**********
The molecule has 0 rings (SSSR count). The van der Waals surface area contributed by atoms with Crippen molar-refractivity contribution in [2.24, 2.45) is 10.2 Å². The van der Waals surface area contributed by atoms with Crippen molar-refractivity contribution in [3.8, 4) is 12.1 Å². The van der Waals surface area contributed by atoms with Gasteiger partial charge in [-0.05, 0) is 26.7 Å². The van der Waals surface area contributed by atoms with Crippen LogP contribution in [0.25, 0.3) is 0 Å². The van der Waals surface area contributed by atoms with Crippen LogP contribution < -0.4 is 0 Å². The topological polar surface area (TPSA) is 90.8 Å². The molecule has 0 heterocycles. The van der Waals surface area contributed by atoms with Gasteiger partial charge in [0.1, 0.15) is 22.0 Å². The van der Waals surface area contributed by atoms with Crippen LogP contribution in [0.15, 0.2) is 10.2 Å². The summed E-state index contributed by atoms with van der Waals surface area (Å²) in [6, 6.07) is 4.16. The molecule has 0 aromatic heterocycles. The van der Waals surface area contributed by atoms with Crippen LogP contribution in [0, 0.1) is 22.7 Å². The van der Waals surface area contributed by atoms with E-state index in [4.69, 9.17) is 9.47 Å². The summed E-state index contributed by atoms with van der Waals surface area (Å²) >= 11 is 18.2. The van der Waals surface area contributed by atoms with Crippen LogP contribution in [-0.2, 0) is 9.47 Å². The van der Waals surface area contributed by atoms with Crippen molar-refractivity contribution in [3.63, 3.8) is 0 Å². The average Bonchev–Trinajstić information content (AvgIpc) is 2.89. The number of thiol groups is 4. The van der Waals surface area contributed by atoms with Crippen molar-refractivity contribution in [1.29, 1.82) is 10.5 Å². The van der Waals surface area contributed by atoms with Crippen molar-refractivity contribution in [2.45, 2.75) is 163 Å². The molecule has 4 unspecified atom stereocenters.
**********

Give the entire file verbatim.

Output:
The molecule has 0 rings (SSSR count). The van der Waals surface area contributed by atoms with Crippen molar-refractivity contribution in [2.24, 2.45) is 10.2 Å². The van der Waals surface area contributed by atoms with Crippen molar-refractivity contribution in [3.8, 4) is 12.1 Å². The van der Waals surface area contributed by atoms with Gasteiger partial charge in [-0.05, 0) is 26.7 Å². The van der Waals surface area contributed by atoms with Crippen LogP contribution in [0.25, 0.3) is 0 Å². The van der Waals surface area contributed by atoms with Crippen LogP contribution < -0.4 is 0 Å². The topological polar surface area (TPSA) is 90.8 Å². The molecule has 0 heterocycles. The van der Waals surface area contributed by atoms with Gasteiger partial charge in [0.1, 0.15) is 22.0 Å². The van der Waals surface area contributed by atoms with Crippen LogP contribution in [0.15, 0.2) is 10.2 Å². The summed E-state index contributed by atoms with van der Waals surface area (Å²) in [6, 6.07) is 4.16. The molecule has 0 aromatic heterocycles. The van der Waals surface area contributed by atoms with Crippen LogP contribution in [0, 0.1) is 22.7 Å². The van der Waals surface area contributed by atoms with E-state index in [4.69, 9.17) is 9.47 Å². The summed E-state index contributed by atoms with van der Waals surface area (Å²) >= 11 is 18.2. The van der Waals surface area contributed by atoms with Crippen LogP contribution in [-0.2, 0) is 9.47 Å². The van der Waals surface area contributed by atoms with Crippen molar-refractivity contribution in [3.63, 3.8) is 0 Å². The average Bonchev–Trinajstić information content (AvgIpc) is 2.89. The number of thiol groups is 4. The van der Waals surface area contributed by atoms with Crippen molar-refractivity contribution in [1.29, 1.82) is 10.5 Å². The van der Waals surface area contributed by atoms with Crippen molar-refractivity contribution in [2.45, 2.75) is 163 Å². The molecule has 4 unspecified atom stereocenters.